A year ago at this time, Mexican President Andrés Manuel López Obrador (AMLO) declared a full-fledged frontal war on fuel thieves, nicknamed “huachicoleros.”

In just a few months, the hordes of fuel duct-spiking gangs were deprived of gasoline as the lines were dried out, and by March, AMLO announced the huachicol had been stopped by as much as 95 percent.

This year, the president has declared war on “white collar huachicoleros” belonging to the pharmaceuticals industry “mafia,” who have been profiteering, monopolizing production and distribution to government-run hospitals for years, and on the directors of hospitals themselves, who AMLO has said “are in cahoots” with the manufacturers.

In the nearly 14 months that AMLO has been in office, he’s been planning to solve the medical problems affecting the government’s public health system.

Many pharmaceutical labs have been accused of creating fake shortages of different medications and products, while increasing their bulk price in sales to the government.

On Sunday, Jan. 26, while referring to the ongoing war with the drug producers, AMLO launched yet another verbal attack at the main drug laboratories that supply the government in a speech he gave in Monterrey, Nuevo León.

“Those who controlled the distribution of medicines (to the government) do not want to stop stealing,” he said, “but now they have to get used to a new reality. The new public health system will work well in its totality because when there is political will, everything is possible.”

This is a “threat” that he has been making repeatedly to all those he claims are involved in “medical huachicol” theft from within the administration, but always yielding huge profits to the labs.

AMLO said that investigations have shown that “they stole – and this is highly indignant – even the money for medicines that had to be used to cure the sick.”

”They are ambitious and unscrupulous people,” AMLO said.

”They thought the same thing was going to go on and they try to arm wrestle with us, to blackmail the government, claiming there would be no drugs. They  are still singing the same tune, saying that there’s going to be no medicine for children with cancer. But, of course, there is.”

Actually, the medicine shortages problem broke out a couple of weeks ago in top Mexico City hospitals as parents with children under treatment for cancer – mostly leukemia – took to the streets, first closing down intense traffic on North Insurgentes Avenue, in front of the hospital compex known as La Raza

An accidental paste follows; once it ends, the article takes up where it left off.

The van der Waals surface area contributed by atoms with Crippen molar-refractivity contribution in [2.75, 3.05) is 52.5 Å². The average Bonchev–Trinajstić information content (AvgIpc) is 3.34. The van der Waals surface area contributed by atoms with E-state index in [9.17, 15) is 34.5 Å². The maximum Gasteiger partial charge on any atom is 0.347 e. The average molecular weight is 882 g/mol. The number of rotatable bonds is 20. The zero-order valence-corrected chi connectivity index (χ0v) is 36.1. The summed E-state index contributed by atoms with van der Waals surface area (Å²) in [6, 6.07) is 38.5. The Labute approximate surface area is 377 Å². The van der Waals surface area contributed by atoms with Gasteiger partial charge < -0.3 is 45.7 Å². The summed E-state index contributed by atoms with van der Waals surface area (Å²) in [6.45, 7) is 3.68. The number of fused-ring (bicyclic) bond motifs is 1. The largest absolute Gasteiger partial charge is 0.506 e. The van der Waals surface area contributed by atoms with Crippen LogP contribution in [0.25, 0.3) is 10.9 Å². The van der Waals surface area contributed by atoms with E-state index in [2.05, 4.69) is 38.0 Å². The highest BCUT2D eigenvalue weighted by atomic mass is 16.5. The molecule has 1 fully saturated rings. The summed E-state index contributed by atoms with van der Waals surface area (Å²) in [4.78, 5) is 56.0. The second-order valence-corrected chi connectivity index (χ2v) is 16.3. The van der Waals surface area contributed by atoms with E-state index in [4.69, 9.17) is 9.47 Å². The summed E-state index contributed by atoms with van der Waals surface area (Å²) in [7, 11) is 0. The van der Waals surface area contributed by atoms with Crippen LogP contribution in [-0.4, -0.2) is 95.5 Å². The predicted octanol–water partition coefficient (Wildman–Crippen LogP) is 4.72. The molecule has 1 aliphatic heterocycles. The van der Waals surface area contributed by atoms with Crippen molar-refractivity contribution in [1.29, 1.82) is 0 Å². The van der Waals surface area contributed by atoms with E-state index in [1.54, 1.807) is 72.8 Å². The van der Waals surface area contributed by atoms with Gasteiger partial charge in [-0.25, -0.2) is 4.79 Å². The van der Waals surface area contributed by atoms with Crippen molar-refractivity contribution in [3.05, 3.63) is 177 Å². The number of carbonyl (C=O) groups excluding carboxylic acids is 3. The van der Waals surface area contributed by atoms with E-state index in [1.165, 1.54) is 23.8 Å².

Another group of parents on Wednesday, Jan. 22, whose children were treated at the Mexico Children’s Hospital at the near downtown Medical Center burst into the International Airport with the intent of lying down on the landing field and takeoff strips to shut them down.

Of course, they were not allowed to go that far, but, no doubt, they were highly frustrated persons.

The parents were directly attacking the director of the Mexico Children’s Hospital, Jaime Nieto, who was withholding service from them and even hinted that he wanted to charge for chemotherapy services, which by law, are for free for those under cancer treatment.

An investigation ensued with Health Secretary Jorge Alcoser Varela personally visiting the controversial but otherwise medically well-reputed Children’s Hospital.

The protesting parents were complaining about the absence of a key drug used in leukemia chemotherapy — vincristine, to be specific — at the Children’s Hospital (part of the Mexican Social Security Institute network).

Finally, on Saturday, Jan. 25, the Children’s Hospital issued a statement that since Wednesday the lack of drugs for chemotherapy had been resolved “100 percent” and said that the Coordination Commission of National Health Institutes and Highly Specialized Hospitals had given green light to extend the supply program with Products Hospitalities, a distribution branch for cancer pharmaceutical manufacturer Pisa, meaning Products Inntile Societal Anonym.

Pisa stands accused of having cornered the official government market for children’s cancer drugs.

The hospital, in its press release, accused Pisa of “not complying with the delivery of chemotherapy products’l lacking the vincristine “which we finally received on Jan. 22.”

The problem now is whether this is actually the end of all the trouble.

Pisa is just one of the hundreds of suppliers of expensive drugs that the Mexican health system supplies for free.

Most likely, this is not the last time we will hear about health-related shortages because the government has taken over the former Popular Security hospitals after discovering huge contracts between pharmaceutical labs and purchasing managers, allegedly over-priced and “corrupt.”

Service, incidentally, has not been suspended at Popular Security hospitals, but they are on a campaign of the re-registration of users.

In a more soothing message to pharmaceutical industries, AMLO said recently that he sees nothing wrong with them earning “a moderate profit” in supplying government hospitals.

But he added, “just don’t steal from us.”

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